Corn+Soybean Digest

Hurricane Hurts Farmers

Farmers in the nation's heartland will likely feel the pain of Hurricane Katrina in two main ways — higher energy costs and lower cash grain prices, according to Darrell Mark, a University of Nebraska Institute of Agriculture and Natural Resources (IANR) marketing specialist.

“This really couldn't have happened at a worse time,” says Mark.

The grain price basis — the difference between local grain prices and futures prices — already has been wide all summer, he says. With New Orleans devastated, that gap is likely to grow and local prices may drop, at least in the short term. Basis prices for corn and soybeans near the Mississippi dropped 10-15¢ one week after the hurricane, says Mark.

“It's not surprising that the larger impacts are being felt first closest to the river,” Mark says. “As things continue to get backed up, I wouldn't be surprised to see some price drops here.”

Nebraska has an advantage over states further east that depend heavily on the Mississippi and New Orleans for grain movement. The Cornhusker State ships at least a third of corn bound for foreign export through the West Coast, 26% to Mexico by rail and 34% through the Gulf.

“Nationwide, 72% of corn is exported through New Orleans. Nebraska isn't going to be as affected as eastern Iowa, but we will still be affected,” Mark explains. Nebraska's strong livestock and ethanol industries also will help sustain local cash prices. These local markets give Nebraska grain producers a comparative advantage over growers in some other states.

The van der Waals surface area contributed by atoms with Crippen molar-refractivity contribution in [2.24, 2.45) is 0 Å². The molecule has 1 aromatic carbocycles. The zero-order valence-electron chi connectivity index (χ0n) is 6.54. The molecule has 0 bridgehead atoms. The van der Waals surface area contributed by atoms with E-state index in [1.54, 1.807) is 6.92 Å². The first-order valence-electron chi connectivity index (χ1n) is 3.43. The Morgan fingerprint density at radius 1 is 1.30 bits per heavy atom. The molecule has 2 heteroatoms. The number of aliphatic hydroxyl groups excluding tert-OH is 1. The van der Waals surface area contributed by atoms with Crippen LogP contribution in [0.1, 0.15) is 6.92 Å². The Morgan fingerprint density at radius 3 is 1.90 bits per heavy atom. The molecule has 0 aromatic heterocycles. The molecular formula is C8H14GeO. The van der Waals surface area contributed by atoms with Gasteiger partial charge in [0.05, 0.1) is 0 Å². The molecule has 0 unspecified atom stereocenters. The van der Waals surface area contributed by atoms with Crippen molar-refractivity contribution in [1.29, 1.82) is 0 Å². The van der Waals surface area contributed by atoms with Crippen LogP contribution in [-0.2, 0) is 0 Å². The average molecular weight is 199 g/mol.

There's still a lot of last year's corn stored in elevators and farm bins, Mark says. Where to put grain from this fall's harvest could become a major question if movement of last year's grain is slowed, rerouted or backlogged. The tight storage situation “might force some farmers to take lower prices” for this fall's harvest, he says.

Further increases in already high fuel and natural gas prices will be costly to farmers, Mark says. In addition to fuel for machinery, most farmers use natural gas or propane to run grain driers.

“Natural gas prices have been substantially increasing. That will impact grain drying and fertilizer costs,” he says. “Not only are nitrogen fertilizer prices significantly higher than this spring, it's hard to find supplies at any price for fall application. That's going to affect next year's crop production.”

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